TN: The increased globalization or ‘new internationalism’ of the art world during the early 2000s implied, for some people, that questions of race could be put aside. But, drawing on the work of figures like Rasheed Araeen and Stuart Hall, you insisted that race was still an important concept that needed to be thought through critically. You approach these questions in different capacities – as an artist, curator, organizer and writer – but your focus remains the same, even when the context or the geographical location changes.
SG: Photography and homosexuality, my twin pillars of wisdom, have always been my concerns but they take on different meanings in different contexts. They are continuously evolving. I arrived back in India in 2003, in the midst of the initial struggle to overturn Section 377, which outlawed sodomy. There was a lot of social activism around that.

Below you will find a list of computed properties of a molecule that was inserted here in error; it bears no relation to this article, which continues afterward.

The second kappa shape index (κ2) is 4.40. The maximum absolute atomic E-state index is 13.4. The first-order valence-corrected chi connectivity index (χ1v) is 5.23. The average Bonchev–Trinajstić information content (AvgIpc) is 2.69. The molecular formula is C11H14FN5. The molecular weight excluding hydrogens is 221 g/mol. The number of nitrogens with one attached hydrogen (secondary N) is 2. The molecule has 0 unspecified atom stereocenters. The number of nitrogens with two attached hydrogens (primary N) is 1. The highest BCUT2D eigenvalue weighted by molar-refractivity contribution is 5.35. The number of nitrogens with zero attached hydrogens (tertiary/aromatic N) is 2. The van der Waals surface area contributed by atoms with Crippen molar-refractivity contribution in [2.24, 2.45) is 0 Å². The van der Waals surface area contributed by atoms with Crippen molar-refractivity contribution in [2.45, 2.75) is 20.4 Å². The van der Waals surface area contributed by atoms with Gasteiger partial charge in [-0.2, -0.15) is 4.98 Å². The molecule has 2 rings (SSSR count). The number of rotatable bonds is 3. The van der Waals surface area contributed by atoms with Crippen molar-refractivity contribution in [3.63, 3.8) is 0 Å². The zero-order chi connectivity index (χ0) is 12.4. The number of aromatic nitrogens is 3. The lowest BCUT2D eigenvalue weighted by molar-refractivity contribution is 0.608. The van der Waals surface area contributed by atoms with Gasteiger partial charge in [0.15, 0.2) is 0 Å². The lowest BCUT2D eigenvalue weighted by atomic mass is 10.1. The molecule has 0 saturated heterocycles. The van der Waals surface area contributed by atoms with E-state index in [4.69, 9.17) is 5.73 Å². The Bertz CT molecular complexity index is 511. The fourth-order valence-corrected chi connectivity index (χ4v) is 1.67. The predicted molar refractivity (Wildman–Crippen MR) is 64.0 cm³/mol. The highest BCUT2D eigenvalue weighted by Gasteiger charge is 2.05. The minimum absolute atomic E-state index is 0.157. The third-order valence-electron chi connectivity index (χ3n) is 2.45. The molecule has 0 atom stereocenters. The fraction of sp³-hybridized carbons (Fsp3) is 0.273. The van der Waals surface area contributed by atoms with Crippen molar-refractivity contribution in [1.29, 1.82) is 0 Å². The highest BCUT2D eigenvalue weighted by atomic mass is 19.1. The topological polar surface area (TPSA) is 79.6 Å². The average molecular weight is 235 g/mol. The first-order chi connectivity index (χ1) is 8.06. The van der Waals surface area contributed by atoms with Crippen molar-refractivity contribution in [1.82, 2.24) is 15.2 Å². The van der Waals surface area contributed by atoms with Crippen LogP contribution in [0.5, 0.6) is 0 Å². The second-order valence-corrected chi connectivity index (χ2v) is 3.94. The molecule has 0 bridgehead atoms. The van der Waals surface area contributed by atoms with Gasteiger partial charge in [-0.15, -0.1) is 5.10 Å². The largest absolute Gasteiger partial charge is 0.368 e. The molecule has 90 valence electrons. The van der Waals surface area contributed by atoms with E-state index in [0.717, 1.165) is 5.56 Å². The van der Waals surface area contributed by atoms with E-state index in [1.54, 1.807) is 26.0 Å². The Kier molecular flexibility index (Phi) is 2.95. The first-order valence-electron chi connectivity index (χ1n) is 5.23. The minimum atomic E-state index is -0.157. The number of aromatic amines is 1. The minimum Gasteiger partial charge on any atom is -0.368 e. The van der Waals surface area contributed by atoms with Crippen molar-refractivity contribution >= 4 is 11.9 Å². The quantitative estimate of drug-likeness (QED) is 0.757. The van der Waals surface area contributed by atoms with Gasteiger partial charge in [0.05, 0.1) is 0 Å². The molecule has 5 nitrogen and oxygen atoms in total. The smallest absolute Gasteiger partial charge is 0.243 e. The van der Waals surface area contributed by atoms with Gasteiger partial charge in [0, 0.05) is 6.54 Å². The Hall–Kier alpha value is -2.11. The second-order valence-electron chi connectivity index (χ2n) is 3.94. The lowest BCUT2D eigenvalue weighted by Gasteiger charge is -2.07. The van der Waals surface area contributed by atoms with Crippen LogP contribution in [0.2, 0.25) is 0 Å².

In India, the galleries were still focused on painting and sculpture, very much about unique objects, which is what they sold. When I approached galleries initially about doing a survey on contemporary photography in India, they were very supportive until I told them how much it would cost for the research. I discovered there was no systematic way in India to get research grants to explore this rich history of photography, that nobody had looked at it because there were no comprehensive publications. So, we did that research and then they said: ‘We’d like to sell some pictures.’ That entered the equation of the selections, and then they began to represent me, and they became very supportive. That was a very positive change that happened right in front of my eyes: I had a bizarre experience of going to India in the 1980s, when you couldn’t even mention the word ‘gay’, to being there in 2010 when so many people had come out as queer. Since then, the LGBTQ+ community has benefitted from two and a half generations of queer workshopping.